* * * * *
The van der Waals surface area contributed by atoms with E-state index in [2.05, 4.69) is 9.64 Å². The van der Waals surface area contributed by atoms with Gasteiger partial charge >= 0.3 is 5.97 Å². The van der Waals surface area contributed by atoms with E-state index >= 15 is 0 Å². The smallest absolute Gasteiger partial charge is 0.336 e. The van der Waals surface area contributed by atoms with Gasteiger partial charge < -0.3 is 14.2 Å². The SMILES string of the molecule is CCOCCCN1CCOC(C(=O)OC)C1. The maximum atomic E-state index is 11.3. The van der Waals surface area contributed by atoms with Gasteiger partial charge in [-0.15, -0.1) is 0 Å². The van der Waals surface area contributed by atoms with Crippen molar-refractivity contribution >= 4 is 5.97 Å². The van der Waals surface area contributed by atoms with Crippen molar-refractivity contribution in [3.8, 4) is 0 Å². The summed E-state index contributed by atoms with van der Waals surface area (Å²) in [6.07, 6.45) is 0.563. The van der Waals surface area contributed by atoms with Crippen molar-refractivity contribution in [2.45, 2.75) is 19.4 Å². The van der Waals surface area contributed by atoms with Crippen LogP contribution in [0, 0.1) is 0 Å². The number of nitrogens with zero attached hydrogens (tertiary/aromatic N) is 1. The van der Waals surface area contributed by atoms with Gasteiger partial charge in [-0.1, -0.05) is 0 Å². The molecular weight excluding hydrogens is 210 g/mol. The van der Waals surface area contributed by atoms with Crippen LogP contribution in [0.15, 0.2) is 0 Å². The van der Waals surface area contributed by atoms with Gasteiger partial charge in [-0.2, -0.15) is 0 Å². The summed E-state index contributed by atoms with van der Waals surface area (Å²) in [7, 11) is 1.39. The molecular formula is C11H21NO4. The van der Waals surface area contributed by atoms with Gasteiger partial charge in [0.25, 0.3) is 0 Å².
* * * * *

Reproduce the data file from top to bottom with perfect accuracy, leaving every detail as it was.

The van der Waals surface area contributed by atoms with E-state index in [2.05, 4.69) is 9.64 Å². The van der Waals surface area contributed by atoms with Gasteiger partial charge >= 0.3 is 5.97 Å². The van der Waals surface area contributed by atoms with E-state index >= 15 is 0 Å². The smallest absolute Gasteiger partial charge is 0.336 e. The van der Waals surface area contributed by atoms with Gasteiger partial charge < -0.3 is 14.2 Å². The SMILES string of the molecule is CCOCCCN1CCOC(C(=O)OC)C1. The maximum atomic E-state index is 11.3. The van der Waals surface area contributed by atoms with Gasteiger partial charge in [-0.15, -0.1) is 0 Å². The van der Waals surface area contributed by atoms with Crippen molar-refractivity contribution >= 4 is 5.97 Å². The van der Waals surface area contributed by atoms with Crippen molar-refractivity contribution in [3.8, 4) is 0 Å². The summed E-state index contributed by atoms with van der Waals surface area (Å²) in [6.07, 6.45) is 0.563. The van der Waals surface area contributed by atoms with Crippen molar-refractivity contribution in [2.45, 2.75) is 19.4 Å². The van der Waals surface area contributed by atoms with Crippen LogP contribution in [0, 0.1) is 0 Å². The number of nitrogens with zero attached hydrogens (tertiary/aromatic N) is 1. The van der Waals surface area contributed by atoms with Gasteiger partial charge in [-0.1, -0.05) is 0 Å². The molecular weight excluding hydrogens is 210 g/mol. The van der Waals surface area contributed by atoms with Crippen LogP contribution in [0.15, 0.2) is 0 Å². The van der Waals surface area contributed by atoms with Gasteiger partial charge in [-0.2, -0.15) is 0 Å². The summed E-state index contributed by atoms with van der Waals surface area (Å²) in [7, 11) is 1.39. The molecular formula is C11H21NO4. The van der Waals surface area contributed by atoms with Gasteiger partial charge in [0.25, 0.3) is 0 Å².